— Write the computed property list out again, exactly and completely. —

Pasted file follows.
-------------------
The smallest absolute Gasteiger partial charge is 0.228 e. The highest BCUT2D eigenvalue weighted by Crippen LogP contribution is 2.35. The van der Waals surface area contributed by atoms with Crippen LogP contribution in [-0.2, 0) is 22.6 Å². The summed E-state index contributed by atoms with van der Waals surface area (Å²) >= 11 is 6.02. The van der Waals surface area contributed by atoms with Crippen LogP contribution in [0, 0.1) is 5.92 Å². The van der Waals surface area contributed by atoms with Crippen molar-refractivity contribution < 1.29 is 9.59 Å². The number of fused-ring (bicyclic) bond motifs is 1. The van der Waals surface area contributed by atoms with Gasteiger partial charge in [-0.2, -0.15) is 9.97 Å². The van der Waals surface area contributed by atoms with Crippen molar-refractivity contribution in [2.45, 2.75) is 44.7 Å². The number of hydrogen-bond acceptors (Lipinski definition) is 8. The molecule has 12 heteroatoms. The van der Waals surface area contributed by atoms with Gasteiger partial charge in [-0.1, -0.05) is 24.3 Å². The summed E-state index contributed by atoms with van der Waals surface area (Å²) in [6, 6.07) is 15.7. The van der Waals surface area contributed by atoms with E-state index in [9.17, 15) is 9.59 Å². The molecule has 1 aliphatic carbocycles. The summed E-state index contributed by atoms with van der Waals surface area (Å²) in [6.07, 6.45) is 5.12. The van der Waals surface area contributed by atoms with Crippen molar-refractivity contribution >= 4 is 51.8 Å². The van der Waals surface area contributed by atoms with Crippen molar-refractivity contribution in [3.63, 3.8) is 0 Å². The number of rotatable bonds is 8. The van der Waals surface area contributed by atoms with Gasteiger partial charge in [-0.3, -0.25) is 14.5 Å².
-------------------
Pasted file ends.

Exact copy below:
The smallest absolute Gasteiger partial charge is 0.228 e. The highest BCUT2D eigenvalue weighted by Crippen LogP contribution is 2.35. The van der Waals surface area contributed by atoms with Crippen LogP contribution in [-0.2, 0) is 22.6 Å². The summed E-state index contributed by atoms with van der Waals surface area (Å²) >= 11 is 6.02. The van der Waals surface area contributed by atoms with Crippen LogP contribution in [0, 0.1) is 5.92 Å². The van der Waals surface area contributed by atoms with Crippen molar-refractivity contribution < 1.29 is 9.59 Å². The number of fused-ring (bicyclic) bond motifs is 1. The van der Waals surface area contributed by atoms with Gasteiger partial charge in [-0.2, -0.15) is 9.97 Å². The van der Waals surface area contributed by atoms with Crippen molar-refractivity contribution in [2.45, 2.75) is 44.7 Å². The number of hydrogen-bond acceptors (Lipinski definition) is 8. The molecule has 12 heteroatoms. The van der Waals surface area contributed by atoms with Gasteiger partial charge in [-0.1, -0.05) is 24.3 Å². The summed E-state index contributed by atoms with van der Waals surface area (Å²) in [6, 6.07) is 15.7. The van der Waals surface area contributed by atoms with E-state index in [9.17, 15) is 9.59 Å². The molecule has 1 aliphatic carbocycles. The summed E-state index contributed by atoms with van der Waals surface area (Å²) in [6.07, 6.45) is 5.12. The van der Waals surface area contributed by atoms with Crippen molar-refractivity contribution >= 4 is 51.8 Å². The van der Waals surface area contributed by atoms with Crippen molar-refractivity contribution in [3.63, 3.8) is 0 Å². The number of rotatable bonds is 8. The van der Waals surface area contributed by atoms with Gasteiger partial charge in [-0.3, -0.25) is 14.5 Å².